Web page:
John Maus is quite the elusive character. Spending the past couple of years off the radar with only the appearance on an Adult Swim show to hold us over, John Maus finally began touring again with the release of his album Screen Memories that came out last year. His stop in Dallas was at Club Dada for a sold out show that packed the house. One thing I noticed right off of the bat is that not many people went out of the crowd after the opening (first time I’ve seen that happen at Dada), which gave me my first hint that the crowd would be rather invested in the show to come.
Greeted with a respectable roar from the crowd upon entry, John Maus and co. quietly entered the stage and started the show off with “Castles in the Grave,” instantly loosening the crowd up and getting them ready for a night of yelling and beautiful synth lines. The set had a rather energetic start featuring songs like “Rights for Gays,” “Maniac,” and “Pure Rockets.” One thing that struck me immediately was that the newer songs seemed to follow through with the synths quite a bit more than the older ones. I don’t think this was intentional as I saw the keyboard player frantically gesturing to turn the synths up.
If you have heard anything about John Maus live performances, you probably heard that he is bustling with quite a bit more energy than his albums may suggest. After all, until the album of rarities came out, the only recorded example of John Maus screaming on a main album showed up on “Too Much Money” (which sadly wasn’t played live here). On stage, John Maus was teeming with energy to the point where he could just blow up on stage (and did through his vocal performance). There were many moments where he was headbanging at full force, and there were even points of time where he slammed the mic into his head. Consequently, he had to recover for a moment in between songs due to his energy output. This output of energy however was executed super well as most of the crowd followed up by chanting the lyrics with him, keeping up with yells, and kept a constant pit going for the majority of the set.
Speaking of the crowd, I wanted to take a moment to appreciate the crowd for John Maus. A few months earlier at the Ariel Pink show, one of my major grievances with the crowd was that most of them only knew the songs from Before Today onwards, essentially leaving a good 2/3rds of his music (a.k.a the ones that are more fun live) unknown to a good chunk of his crowd. After witnessing that, one of my biggest fears was that some of the songs from Love Is Real, or Songs would be met with a rather cold response from the crowd. Thankfully, Dallas came prepared, and surprised me by being even more interested in the older works than new. From my perspective (toward the front of the crowd), everyone (save a few who looked like they didn’t quite know who John Maus was) was having a fun time, and created a good environment from the crowd. For that, thanks to the Dallas John Maus fans who probably made the best crowd experience I’ve ever had at a show.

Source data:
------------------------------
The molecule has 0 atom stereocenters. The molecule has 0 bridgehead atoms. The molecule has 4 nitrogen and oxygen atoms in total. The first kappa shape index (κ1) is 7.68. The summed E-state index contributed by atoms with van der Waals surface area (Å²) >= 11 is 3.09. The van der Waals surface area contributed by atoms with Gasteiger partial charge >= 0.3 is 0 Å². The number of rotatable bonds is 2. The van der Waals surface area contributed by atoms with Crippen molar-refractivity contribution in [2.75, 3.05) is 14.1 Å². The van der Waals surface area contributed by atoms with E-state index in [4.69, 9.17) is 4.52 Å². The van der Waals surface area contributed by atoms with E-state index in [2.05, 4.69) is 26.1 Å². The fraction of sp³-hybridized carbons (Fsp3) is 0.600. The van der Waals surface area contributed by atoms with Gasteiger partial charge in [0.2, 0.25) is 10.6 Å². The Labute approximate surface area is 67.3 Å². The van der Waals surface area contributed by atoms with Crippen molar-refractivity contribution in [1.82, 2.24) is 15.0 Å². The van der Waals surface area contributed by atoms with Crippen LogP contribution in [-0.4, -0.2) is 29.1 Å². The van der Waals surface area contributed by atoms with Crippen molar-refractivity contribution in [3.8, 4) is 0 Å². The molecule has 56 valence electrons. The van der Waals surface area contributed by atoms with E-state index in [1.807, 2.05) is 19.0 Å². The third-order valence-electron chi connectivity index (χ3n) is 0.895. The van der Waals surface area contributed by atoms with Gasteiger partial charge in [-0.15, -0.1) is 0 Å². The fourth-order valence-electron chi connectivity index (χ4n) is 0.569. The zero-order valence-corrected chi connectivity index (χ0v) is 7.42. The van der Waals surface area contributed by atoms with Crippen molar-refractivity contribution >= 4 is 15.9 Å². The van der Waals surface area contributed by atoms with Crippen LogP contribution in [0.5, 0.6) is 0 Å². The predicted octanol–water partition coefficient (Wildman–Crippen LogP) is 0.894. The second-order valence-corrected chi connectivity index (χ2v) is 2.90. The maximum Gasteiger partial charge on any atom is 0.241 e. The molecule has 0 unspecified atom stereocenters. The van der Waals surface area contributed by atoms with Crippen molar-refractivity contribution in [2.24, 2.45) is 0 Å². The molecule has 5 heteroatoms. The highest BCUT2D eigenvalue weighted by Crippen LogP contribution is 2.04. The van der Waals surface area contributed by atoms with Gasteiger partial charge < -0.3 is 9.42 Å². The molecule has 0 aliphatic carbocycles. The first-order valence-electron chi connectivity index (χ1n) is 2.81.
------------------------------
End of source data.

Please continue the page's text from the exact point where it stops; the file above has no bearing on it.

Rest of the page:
Back to the music, John Maus hit us with song after song which drained our energy. I remember thinking the whole time that the setlist was always surprising me, while providing a great lineup of music. If I had to take a guess, I would imagine that the crowd’s energy peaked at “Cop Killer” (no surprises there), yet held around that level of energy for quite a while before and after. Towards the end, Maus played songs that were much more personal to him, including “Bennington,” and “And Heaven Turned to Her Weeping” which may have been the last slow song I would have ever expected, but the one I knew my heart wanted the most. If I hadn’t been spending the past ten songs give or take jumping around like a madman, tears would have been rolling down my cheek with no end in sight at that point. After taking a leave for a brief moment (not quite sure if it was suggesting an encore, or if John Maus needed a moment away from everything), the set ended with ”Believer”. While “Believer” is a magnificent song to end the whole set with, it didn’t really help that the synths weren’t blowing my god damn eardrums out during it.
John Maus is an artist that I’ve seriously been invested in since the first time I heard Love is Real in high school, and after a magnificent set at Club Dada, it felt like a certain part of me was completed once the set had come to an end. While it may be awhile before we see John Maus tour again, this is one that I can imagine will resonate with the crowd for a good time to come.